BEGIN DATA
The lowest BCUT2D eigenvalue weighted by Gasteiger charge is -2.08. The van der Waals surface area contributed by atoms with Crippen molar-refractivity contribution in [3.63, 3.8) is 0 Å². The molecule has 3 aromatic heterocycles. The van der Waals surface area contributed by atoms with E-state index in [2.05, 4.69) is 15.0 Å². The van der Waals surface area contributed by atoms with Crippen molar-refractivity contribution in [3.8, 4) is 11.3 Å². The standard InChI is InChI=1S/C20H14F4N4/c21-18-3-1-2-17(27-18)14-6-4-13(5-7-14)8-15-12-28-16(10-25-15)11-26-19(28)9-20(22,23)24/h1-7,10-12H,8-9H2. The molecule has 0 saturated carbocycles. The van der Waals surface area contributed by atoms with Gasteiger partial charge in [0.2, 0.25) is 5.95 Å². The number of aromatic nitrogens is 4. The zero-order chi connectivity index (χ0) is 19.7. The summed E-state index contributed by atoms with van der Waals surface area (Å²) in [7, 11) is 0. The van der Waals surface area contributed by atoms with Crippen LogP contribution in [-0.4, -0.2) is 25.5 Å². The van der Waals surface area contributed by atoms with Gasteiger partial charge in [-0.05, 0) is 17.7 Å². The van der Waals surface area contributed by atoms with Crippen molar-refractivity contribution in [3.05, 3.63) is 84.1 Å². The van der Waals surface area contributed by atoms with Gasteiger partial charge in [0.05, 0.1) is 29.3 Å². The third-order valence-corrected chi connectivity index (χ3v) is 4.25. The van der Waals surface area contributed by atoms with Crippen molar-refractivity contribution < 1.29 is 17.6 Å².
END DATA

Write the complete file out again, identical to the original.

The lowest BCUT2D eigenvalue weighted by Gasteiger charge is -2.08. The van der Waals surface area contributed by atoms with Crippen molar-refractivity contribution in [3.63, 3.8) is 0 Å². The molecule has 3 aromatic heterocycles. The van der Waals surface area contributed by atoms with E-state index in [2.05, 4.69) is 15.0 Å². The van der Waals surface area contributed by atoms with Crippen molar-refractivity contribution in [3.8, 4) is 11.3 Å². The standard InChI is InChI=1S/C20H14F4N4/c21-18-3-1-2-17(27-18)14-6-4-13(5-7-14)8-15-12-28-16(10-25-15)11-26-19(28)9-20(22,23)24/h1-7,10-12H,8-9H2. The molecule has 0 saturated carbocycles. The van der Waals surface area contributed by atoms with Gasteiger partial charge in [0.2, 0.25) is 5.95 Å². The number of aromatic nitrogens is 4. The zero-order chi connectivity index (χ0) is 19.7. The summed E-state index contributed by atoms with van der Waals surface area (Å²) in [7, 11) is 0. The van der Waals surface area contributed by atoms with Crippen LogP contribution in [-0.4, -0.2) is 25.5 Å². The van der Waals surface area contributed by atoms with Gasteiger partial charge in [-0.05, 0) is 17.7 Å². The van der Waals surface area contributed by atoms with Crippen molar-refractivity contribution in [3.05, 3.63) is 84.1 Å². The van der Waals surface area contributed by atoms with Gasteiger partial charge in [0.05, 0.1) is 29.3 Å². The third-order valence-corrected chi connectivity index (χ3v) is 4.25. The van der Waals surface area contributed by atoms with Crippen molar-refractivity contribution < 1.29 is 17.6 Å².